Business Sees a Helping Hand Artificial Intelligence
Laurent Belsie, writer of The Christian Science Monitor, The Christian Science Monitor
The arrival of artificial intelligence has come not with a bang but with a whir - the faint whirring of computers.
They're fielding our calls, sifting our records, catching our criminals, even teaching our children. These machines may not be smart in the way scientists define the word. But as business tugs artificial intelligence (AI) out of the laboratory and into the real world, it's changing the way whole industries operate.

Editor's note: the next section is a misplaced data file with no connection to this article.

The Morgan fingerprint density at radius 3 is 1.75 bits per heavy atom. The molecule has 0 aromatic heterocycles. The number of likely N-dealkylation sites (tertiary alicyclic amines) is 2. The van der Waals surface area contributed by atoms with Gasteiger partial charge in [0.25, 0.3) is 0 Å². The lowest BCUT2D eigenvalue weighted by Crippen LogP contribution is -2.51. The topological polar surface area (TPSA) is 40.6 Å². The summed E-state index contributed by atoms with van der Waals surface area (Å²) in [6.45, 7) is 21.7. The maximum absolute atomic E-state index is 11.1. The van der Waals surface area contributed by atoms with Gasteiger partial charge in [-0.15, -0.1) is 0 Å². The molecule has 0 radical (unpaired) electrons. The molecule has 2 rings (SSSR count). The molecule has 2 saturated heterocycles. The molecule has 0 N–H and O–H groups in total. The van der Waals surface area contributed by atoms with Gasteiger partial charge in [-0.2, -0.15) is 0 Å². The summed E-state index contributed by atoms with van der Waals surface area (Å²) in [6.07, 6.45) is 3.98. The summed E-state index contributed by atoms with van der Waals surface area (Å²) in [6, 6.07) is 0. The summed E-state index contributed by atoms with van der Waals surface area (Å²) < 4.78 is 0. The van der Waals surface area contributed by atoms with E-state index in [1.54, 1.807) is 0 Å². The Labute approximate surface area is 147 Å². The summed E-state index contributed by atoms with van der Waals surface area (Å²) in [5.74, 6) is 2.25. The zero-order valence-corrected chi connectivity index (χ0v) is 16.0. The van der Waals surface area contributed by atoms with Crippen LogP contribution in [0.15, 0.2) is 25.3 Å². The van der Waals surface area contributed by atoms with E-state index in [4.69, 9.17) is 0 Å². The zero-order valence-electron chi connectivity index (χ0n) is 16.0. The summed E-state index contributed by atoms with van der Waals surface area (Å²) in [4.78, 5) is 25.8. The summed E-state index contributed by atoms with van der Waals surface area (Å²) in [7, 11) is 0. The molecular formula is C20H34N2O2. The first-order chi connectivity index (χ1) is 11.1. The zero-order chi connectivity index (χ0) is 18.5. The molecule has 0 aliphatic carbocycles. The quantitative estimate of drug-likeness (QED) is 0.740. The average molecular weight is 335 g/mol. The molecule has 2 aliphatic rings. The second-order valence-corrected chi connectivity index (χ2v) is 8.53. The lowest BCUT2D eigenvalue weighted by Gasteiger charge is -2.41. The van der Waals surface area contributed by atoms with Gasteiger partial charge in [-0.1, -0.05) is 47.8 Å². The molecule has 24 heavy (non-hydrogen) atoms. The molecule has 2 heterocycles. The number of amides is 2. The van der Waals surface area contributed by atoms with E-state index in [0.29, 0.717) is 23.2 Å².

Scary stuff? Perhaps, although not in the way many people fear. Scientists say they're years away from building something anywhere near as smart as a five-year-old, much less something that could take over the world. But stealthily, with the tapping of keys and the clicking of a mouse, smart machines are insinuating themselves into our lives. They'll deliver great benefits - if people, not companies, decide where and how they'll be used. Anyone wanting to know how much Federal Express charges for a package can dial 800-GOFEDEX and punch 5. A computer answers. And if you speak reasonably clearly, it will tell you the rate for a priority overnight letter between any two zip codes in the country. Getting a computer to recognize words isn't particularly new. What's smart is that the machine understands what certain words mean and carries on a limited dialogue. Online investors at E*TRADE, for example, can say phrases such as "Buy 100 shares at the market price" or "What's the closing price of the Magellan fund?" and have the computer respond. Does that make the computer intelligent? Not according to most scientists. "There's a little more to intelligence than doing one thing well," says Murray Campbell, one of the IBM researchers who created the chess-playing computer that beat world champion Garry Kasparov in 1997. But businesses are snapping up the technology because they aim to augment the intelligence of their workers, not replace it. "We're bringing artificial intelligence to bear on many, many domains," Mr. Campbell says. Like grocery shopping. When customers log onto Streamline, a Westwood, Mass., shopping service on the Internet, special offers pop up on screen. They're not random. A desktop computer generates them based on its past experience with the customer and a series of rules dreamed up by marketers. When a vegetarian orders pork The rules can be quite complex: every third Monday, offer a 10 percent discount to every customer who has at least one child and orders milk once a month. But if a health-conscious vegetarian suddenly orders a pork roast, the system is capable of abandoning its past rules, guessing there's a party in the making, and offering potato chips with fat-free dip, says Gad Barnea, chief technology officer of Manna Network Technologies in Newton, Mass. AI is also storming the ivory tower. Last month, a machine called the "e-rater" began grading the two essay questions on the Graduate Management Admission Test, the standard exam for business-school applicants. A human being also grades the essays. If man and machine disagree by more than a point on a scale of 0 to 6, the test goes to another human evaluator. The e-rater grades primarily writing style. Tom Landauer sells a machine-based service that analyzes essays for content. To program it, the University of Colorado-Boulder professor has it "read" the materials the students write, then has it teach itself what the words mean. "The way you learn word meanings is by being exposed to a lot of language," he says. His system works the same way. AI is even showing up in toys. LSI, the company that makes the popular plastic Lego blocks, now sells a kit that lets children design working robots. Programmed with sensors and a computer, they can attack intruders, flee from danger, or move around obstacles. But many artificial-intelligence companies are tackling more mundane, although lucrative, areas such as insurance fraud. Losses run into the billions of dollars. …